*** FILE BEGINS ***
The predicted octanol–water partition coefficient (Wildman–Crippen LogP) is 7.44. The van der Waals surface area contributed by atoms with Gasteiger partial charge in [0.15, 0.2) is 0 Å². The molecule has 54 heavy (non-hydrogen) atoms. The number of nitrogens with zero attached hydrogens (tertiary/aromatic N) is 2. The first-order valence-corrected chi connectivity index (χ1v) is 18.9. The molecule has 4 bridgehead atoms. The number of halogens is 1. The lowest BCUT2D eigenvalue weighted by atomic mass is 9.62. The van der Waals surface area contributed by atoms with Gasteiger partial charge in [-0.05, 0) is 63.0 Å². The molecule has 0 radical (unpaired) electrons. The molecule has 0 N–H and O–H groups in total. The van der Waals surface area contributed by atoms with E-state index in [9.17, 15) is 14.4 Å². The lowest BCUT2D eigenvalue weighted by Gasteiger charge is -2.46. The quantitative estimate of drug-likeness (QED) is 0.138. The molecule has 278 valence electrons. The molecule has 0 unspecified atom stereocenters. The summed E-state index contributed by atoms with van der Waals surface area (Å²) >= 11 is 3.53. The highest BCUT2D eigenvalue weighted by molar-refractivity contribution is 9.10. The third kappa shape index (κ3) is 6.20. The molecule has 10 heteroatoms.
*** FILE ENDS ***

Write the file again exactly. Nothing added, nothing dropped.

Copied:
The predicted octanol–water partition coefficient (Wildman–Crippen LogP) is 7.44. The van der Waals surface area contributed by atoms with Gasteiger partial charge in [0.15, 0.2) is 0 Å². The molecule has 54 heavy (non-hydrogen) atoms. The number of nitrogens with zero attached hydrogens (tertiary/aromatic N) is 2. The first-order valence-corrected chi connectivity index (χ1v) is 18.9. The molecule has 4 bridgehead atoms. The number of halogens is 1. The lowest BCUT2D eigenvalue weighted by atomic mass is 9.62. The van der Waals surface area contributed by atoms with Gasteiger partial charge in [-0.05, 0) is 63.0 Å². The molecule has 0 radical (unpaired) electrons. The molecule has 0 N–H and O–H groups in total. The van der Waals surface area contributed by atoms with E-state index in [9.17, 15) is 14.4 Å². The lowest BCUT2D eigenvalue weighted by Gasteiger charge is -2.46. The quantitative estimate of drug-likeness (QED) is 0.138. The molecule has 278 valence electrons. The molecule has 0 unspecified atom stereocenters. The summed E-state index contributed by atoms with van der Waals surface area (Å²) >= 11 is 3.53. The highest BCUT2D eigenvalue weighted by molar-refractivity contribution is 9.10. The third kappa shape index (κ3) is 6.20. The molecule has 10 heteroatoms.